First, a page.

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By Ben Stupples
In 2009, English singer-songwriter Ed Sheeran played at more than 300 live performances across the U.K. in pubs, bars and even schools. This year, he will play gigs at some of the country’s biggest indoor venues, such as London’s O2 Arena.
Yet regardless of whether he sings to 20 pubgoers or 20,000 screaming fans, this style of irregular work helps to explain the “gig economy,” a labor market at the center of the U.K.'s self-employment tax debate.
Like touring musicians, self-employed individuals in the gig economy operate on a short-term, on-demand basis. While this form of employment may suit some of these individuals’ lifestyles, it doesn’t come with the same benefits as full-time employees, such the national minimum wage. The self-employed do benefit, though, from paying less in employment taxes—known as national insurance contributions, or NICs—than those in full employment.
“It’s not just for tax purposes,” says Patrick Ford, a Manchester-based tax partner at law firm Squire Patton Boggs, on why an increasing number of individuals in the U.K. choose to work on a self-employed basis. “But it is a key consideration that can drive that decision.”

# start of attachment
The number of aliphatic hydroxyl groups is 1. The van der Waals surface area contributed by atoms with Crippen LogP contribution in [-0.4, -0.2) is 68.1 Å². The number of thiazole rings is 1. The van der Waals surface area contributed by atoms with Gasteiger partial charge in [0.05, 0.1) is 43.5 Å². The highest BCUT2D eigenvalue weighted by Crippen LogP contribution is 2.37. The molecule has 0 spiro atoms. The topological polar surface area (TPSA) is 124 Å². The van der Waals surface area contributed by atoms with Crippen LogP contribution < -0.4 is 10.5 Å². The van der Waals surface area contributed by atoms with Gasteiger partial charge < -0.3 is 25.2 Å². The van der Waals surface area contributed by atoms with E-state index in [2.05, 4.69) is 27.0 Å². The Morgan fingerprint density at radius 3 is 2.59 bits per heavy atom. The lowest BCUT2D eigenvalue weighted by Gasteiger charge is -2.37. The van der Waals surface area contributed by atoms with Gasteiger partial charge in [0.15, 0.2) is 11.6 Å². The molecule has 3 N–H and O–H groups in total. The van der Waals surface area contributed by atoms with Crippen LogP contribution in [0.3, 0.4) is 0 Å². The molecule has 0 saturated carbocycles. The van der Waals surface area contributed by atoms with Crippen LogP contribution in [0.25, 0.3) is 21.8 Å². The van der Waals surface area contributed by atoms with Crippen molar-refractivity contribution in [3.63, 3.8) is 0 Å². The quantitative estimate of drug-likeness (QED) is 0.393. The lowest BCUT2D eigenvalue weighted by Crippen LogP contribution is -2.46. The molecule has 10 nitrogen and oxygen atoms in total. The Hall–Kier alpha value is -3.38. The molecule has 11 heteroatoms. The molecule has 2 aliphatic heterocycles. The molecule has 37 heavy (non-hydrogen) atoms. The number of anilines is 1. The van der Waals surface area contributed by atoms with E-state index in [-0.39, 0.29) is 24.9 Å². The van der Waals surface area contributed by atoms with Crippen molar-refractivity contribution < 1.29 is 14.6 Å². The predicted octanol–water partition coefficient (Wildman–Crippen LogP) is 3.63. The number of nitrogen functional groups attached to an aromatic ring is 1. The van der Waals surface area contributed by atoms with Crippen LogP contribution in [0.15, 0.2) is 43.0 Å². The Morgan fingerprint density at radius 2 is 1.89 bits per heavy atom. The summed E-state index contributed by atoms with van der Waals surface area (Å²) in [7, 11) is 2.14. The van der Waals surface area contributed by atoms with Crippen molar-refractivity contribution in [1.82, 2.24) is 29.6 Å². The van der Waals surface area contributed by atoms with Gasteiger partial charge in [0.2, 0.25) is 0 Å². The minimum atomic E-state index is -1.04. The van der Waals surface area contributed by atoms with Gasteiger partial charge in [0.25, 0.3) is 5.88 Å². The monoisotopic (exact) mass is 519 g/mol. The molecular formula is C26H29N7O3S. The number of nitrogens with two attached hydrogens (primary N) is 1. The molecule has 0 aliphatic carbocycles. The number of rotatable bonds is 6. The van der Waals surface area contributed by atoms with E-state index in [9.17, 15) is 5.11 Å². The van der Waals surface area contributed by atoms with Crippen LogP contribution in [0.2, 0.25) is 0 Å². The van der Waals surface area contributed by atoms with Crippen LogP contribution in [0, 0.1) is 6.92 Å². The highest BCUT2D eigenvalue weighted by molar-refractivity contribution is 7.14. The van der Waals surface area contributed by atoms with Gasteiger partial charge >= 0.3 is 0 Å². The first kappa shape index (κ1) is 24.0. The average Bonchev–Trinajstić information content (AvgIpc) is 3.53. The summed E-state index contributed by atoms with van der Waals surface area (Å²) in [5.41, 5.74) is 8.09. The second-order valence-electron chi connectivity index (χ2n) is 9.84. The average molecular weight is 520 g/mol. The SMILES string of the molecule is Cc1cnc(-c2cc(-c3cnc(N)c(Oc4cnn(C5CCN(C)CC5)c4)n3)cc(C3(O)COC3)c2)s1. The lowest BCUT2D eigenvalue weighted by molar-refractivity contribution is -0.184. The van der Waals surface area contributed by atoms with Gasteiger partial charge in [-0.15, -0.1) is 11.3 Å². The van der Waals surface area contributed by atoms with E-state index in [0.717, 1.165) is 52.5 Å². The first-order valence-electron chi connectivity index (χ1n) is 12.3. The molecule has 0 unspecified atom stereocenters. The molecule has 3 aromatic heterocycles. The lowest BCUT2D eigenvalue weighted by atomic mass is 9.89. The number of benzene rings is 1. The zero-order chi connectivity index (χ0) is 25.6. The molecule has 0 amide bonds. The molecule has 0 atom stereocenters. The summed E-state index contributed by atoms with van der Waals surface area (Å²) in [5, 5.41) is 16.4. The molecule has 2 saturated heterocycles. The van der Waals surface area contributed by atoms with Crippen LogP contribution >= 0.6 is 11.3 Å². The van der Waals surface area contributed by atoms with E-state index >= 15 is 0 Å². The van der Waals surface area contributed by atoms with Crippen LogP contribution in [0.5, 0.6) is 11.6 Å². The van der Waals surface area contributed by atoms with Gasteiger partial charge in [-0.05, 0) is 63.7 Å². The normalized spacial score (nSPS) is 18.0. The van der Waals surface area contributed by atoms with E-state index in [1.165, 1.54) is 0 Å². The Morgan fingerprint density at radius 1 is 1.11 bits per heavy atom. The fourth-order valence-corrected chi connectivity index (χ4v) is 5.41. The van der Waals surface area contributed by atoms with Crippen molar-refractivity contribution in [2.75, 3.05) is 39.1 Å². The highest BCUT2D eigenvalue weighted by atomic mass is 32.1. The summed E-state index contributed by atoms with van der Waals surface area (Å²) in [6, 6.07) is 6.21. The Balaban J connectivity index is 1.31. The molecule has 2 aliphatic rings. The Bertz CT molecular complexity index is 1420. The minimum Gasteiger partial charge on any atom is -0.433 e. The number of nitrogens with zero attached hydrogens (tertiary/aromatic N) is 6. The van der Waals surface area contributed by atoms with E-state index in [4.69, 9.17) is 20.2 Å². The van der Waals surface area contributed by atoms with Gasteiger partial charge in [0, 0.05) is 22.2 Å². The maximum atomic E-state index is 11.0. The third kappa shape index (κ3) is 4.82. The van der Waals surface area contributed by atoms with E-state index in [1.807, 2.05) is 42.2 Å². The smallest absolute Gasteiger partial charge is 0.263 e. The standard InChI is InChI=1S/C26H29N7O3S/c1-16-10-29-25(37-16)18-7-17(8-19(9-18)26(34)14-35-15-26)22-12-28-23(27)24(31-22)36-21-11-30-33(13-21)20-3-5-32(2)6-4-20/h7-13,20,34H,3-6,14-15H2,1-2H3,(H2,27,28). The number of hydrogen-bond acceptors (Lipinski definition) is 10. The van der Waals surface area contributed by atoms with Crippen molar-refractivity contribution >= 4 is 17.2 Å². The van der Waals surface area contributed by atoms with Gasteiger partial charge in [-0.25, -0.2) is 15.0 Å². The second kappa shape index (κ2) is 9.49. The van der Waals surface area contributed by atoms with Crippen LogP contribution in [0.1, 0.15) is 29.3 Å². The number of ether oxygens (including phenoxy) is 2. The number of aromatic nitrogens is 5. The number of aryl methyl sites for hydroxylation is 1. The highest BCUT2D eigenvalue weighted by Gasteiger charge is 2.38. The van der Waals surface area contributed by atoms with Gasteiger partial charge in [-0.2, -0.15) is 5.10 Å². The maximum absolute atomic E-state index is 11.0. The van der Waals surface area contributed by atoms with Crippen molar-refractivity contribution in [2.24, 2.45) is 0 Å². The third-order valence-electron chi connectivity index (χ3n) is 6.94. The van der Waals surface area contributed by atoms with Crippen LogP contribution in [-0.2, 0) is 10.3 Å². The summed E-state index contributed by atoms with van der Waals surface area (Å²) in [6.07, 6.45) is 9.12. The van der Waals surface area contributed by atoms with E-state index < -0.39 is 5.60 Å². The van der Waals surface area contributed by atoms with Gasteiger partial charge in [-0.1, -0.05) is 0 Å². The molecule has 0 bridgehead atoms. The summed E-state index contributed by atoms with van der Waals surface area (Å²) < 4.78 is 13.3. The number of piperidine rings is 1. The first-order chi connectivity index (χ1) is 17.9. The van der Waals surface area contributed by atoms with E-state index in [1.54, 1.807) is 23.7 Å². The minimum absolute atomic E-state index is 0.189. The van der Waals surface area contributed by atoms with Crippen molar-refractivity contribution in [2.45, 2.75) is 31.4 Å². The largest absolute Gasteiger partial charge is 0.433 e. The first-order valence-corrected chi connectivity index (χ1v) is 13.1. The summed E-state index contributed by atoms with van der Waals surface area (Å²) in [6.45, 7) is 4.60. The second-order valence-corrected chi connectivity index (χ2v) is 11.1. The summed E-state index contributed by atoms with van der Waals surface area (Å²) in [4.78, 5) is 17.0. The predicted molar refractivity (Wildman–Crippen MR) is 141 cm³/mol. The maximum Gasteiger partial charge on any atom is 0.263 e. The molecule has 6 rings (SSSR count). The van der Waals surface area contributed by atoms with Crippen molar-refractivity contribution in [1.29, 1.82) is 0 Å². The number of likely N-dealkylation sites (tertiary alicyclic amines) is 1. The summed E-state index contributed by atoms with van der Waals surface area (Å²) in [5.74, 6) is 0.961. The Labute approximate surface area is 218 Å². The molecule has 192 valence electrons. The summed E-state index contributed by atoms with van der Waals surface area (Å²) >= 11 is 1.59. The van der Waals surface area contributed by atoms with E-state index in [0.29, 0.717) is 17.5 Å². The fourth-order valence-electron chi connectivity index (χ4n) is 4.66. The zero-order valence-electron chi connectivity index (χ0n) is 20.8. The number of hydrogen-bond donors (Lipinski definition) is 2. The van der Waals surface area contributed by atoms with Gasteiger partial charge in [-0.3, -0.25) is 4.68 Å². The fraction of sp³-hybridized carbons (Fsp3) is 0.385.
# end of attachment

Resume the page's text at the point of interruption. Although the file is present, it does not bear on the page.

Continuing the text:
Employees make up 85 percent of the U.K.'s workforce, but self-employed individuals have created almost half of the country’s employment growth since 2008, according to the Resolution Foundation think-tank. By 2021, if this trend continues, the foundation’s research indicates the U.K. will lose 6 billion pounds ($7.5 billion) in NICs each year. That represents more than half of the NICs that the U.K.'s tax authority collected on average each month in the 2015-16 tax year, according to data compiled by Bloomberg BNA.
Self-employed individuals pay NICs—which made up 21 percent of the U.K.'s 2015-16 tax receipts—once a year through self-assessed tax returns. Those in full employment, meanwhile, pay NICs each month through their employers, who deduct it automatically from staff wages under the U.K.'s Pay As You Earn, or PAYE, scheme.
Compared to annual returns, it is “far more administratively convenient” for HMRC to collect NICs through PAYE each month, says Stuart Neilson, a Glasgow-based employment lawyer and partner at global law firm Pinsent Masons. “Policing tax” through PAYE “is also much easier as a self-employed person might claim all sorts of costs and expenses for setting up a business, which are deductible,” he adds. “Does HMRC have the resources to check whether that’s correct in every situation?”
An HMRC spokesman did not respond to two emailed requests for comment on the tax authority’s ability to investigate deductible expenses.